The energy transition faces an acute shortage of skilled workers

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The energy transition faces an acute shortage of skilled workers

The current energy crisis has drawn public attention to the obsolescence of fossil fuel-based energy and the risks associated with energy dependency. Against this background, the desire for a green energy transition has increased.

However, this transition is hampered by the shortage of qualified professionals in Luxembourg. Even finding a single specialist who can install a heat pump or solar panels and has time in his schedule to do it is a challenge.

So, the director of the Chamber of Skilled Trades and Crafts, Tom Wirion, comments on the situation: “We are seeing a trend where the construction sector is most in need of labor.” According to a study by the Chamber, the Grand Duchy will need to find around 1700 skilled workers over the next 12 months to meet customer demand.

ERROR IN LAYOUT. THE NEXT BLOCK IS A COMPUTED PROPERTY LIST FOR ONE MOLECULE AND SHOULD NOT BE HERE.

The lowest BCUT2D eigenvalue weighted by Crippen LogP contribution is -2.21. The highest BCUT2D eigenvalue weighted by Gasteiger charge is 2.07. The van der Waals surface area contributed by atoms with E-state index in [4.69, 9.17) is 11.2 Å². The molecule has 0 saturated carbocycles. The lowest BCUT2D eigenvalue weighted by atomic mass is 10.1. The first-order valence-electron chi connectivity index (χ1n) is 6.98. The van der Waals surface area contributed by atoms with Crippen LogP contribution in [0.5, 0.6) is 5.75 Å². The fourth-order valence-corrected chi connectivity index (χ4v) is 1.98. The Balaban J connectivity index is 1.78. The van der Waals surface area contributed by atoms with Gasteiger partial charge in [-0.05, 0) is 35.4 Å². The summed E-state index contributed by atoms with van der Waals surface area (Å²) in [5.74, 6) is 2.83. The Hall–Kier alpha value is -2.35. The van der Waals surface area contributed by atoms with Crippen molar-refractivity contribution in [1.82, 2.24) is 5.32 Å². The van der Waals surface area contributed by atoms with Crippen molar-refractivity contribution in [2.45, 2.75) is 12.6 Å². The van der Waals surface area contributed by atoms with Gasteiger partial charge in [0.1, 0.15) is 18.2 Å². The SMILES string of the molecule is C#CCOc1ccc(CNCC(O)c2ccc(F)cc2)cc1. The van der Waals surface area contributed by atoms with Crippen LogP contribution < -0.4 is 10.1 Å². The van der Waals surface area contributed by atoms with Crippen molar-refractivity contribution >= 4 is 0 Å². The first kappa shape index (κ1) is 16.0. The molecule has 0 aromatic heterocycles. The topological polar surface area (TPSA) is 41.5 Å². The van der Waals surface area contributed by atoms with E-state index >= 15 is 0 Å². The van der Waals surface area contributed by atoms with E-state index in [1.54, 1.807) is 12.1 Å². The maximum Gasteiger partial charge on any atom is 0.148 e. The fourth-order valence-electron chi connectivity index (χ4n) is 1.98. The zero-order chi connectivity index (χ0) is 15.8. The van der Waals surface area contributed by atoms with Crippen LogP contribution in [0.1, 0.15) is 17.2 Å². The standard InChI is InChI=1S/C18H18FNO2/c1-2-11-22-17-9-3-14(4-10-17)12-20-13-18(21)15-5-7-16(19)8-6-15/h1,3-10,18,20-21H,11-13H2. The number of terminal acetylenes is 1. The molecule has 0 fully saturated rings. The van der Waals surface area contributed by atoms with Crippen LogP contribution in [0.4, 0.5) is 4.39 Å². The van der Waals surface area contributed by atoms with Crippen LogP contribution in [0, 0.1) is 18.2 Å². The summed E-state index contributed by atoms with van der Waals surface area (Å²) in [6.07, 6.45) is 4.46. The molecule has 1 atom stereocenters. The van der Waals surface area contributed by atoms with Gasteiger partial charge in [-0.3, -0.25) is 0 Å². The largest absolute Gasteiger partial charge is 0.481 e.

“It is difficult to find qualified people — this is typical for the entire construction sector,” confirms the representative of the French-Luxembourg company BKI. Thus, due to lack of staff and difficulties in accessing the materials, the execution of a contract that would have been completed in 6 months may take 8.

However, industry representatives see several solutions to the current situation. In the long term, it is necessary to change the education system, making manual labor and craft professions more attractive, as well as develop a strategy for retaining staff.

Where to find 1700 skilled workers?

As for the short-term goals, namely to attract 1700 skilled workers in the next 12 months, the most obvious solution is to open the market of the Grand Duchy to third-country nationals.

“You won’t find these 1700 workers in Luxembourg alone,” says Tom Wirion. “We have been talking about this for several years — without any results. The criteria for access to the labor market should be simplified for third-country nationals. This means that for jobs that are understaffed, the system needs to be simplified.” Possible ways to do this were published by the Chamber back in 2019, but nothing came of it.

Last week we wrote that many Luxembourg companies are increasingly relying on workers from abroad. But hiring in neighboring regions can no longer cover the current needs of the labor market. However, those who hire people outside the EU face a number of difficulties.

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Source: Delano

Authors: Danila

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